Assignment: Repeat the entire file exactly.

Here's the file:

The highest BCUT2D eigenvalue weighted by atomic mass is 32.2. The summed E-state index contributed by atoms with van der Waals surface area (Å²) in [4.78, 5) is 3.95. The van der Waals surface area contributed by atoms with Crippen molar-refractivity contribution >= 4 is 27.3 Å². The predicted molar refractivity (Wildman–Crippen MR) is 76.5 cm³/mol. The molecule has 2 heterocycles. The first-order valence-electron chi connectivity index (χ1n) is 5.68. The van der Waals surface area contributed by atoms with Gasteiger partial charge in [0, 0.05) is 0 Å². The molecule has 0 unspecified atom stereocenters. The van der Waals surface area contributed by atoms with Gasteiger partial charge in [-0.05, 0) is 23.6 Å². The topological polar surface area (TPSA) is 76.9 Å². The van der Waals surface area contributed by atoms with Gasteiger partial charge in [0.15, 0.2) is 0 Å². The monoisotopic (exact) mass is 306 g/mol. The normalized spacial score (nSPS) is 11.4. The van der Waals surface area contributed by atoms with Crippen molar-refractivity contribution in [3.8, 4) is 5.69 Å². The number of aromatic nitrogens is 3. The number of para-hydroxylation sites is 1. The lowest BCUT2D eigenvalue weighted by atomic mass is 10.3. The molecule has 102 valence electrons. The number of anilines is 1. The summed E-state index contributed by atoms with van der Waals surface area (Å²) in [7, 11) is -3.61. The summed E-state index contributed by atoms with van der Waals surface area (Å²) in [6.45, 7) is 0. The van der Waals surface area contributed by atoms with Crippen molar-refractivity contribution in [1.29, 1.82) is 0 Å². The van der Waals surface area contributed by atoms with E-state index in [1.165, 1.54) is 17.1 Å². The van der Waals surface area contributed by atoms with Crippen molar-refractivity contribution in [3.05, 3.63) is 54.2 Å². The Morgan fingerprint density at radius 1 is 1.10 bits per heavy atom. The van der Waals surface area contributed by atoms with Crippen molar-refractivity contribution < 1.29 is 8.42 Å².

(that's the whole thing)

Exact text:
The highest BCUT2D eigenvalue weighted by atomic mass is 32.2. The summed E-state index contributed by atoms with van der Waals surface area (Å²) in [4.78, 5) is 3.95. The van der Waals surface area contributed by atoms with Crippen molar-refractivity contribution >= 4 is 27.3 Å². The predicted molar refractivity (Wildman–Crippen MR) is 76.5 cm³/mol. The molecule has 2 heterocycles. The first-order valence-electron chi connectivity index (χ1n) is 5.68. The van der Waals surface area contributed by atoms with Gasteiger partial charge in [0, 0.05) is 0 Å². The molecule has 0 unspecified atom stereocenters. The van der Waals surface area contributed by atoms with Gasteiger partial charge in [-0.05, 0) is 23.6 Å². The topological polar surface area (TPSA) is 76.9 Å². The van der Waals surface area contributed by atoms with Gasteiger partial charge in [0.15, 0.2) is 0 Å². The monoisotopic (exact) mass is 306 g/mol. The normalized spacial score (nSPS) is 11.4. The van der Waals surface area contributed by atoms with Crippen molar-refractivity contribution in [3.8, 4) is 5.69 Å². The number of aromatic nitrogens is 3. The number of para-hydroxylation sites is 1. The lowest BCUT2D eigenvalue weighted by atomic mass is 10.3. The molecule has 102 valence electrons. The number of anilines is 1. The summed E-state index contributed by atoms with van der Waals surface area (Å²) in [7, 11) is -3.61. The summed E-state index contributed by atoms with van der Waals surface area (Å²) in [6.45, 7) is 0. The van der Waals surface area contributed by atoms with Crippen molar-refractivity contribution in [1.29, 1.82) is 0 Å². The van der Waals surface area contributed by atoms with E-state index in [1.165, 1.54) is 17.1 Å². The van der Waals surface area contributed by atoms with Crippen molar-refractivity contribution in [3.05, 3.63) is 54.2 Å². The Morgan fingerprint density at radius 1 is 1.10 bits per heavy atom. The van der Waals surface area contributed by atoms with Crippen molar-refractivity contribution < 1.29 is 8.42 Å².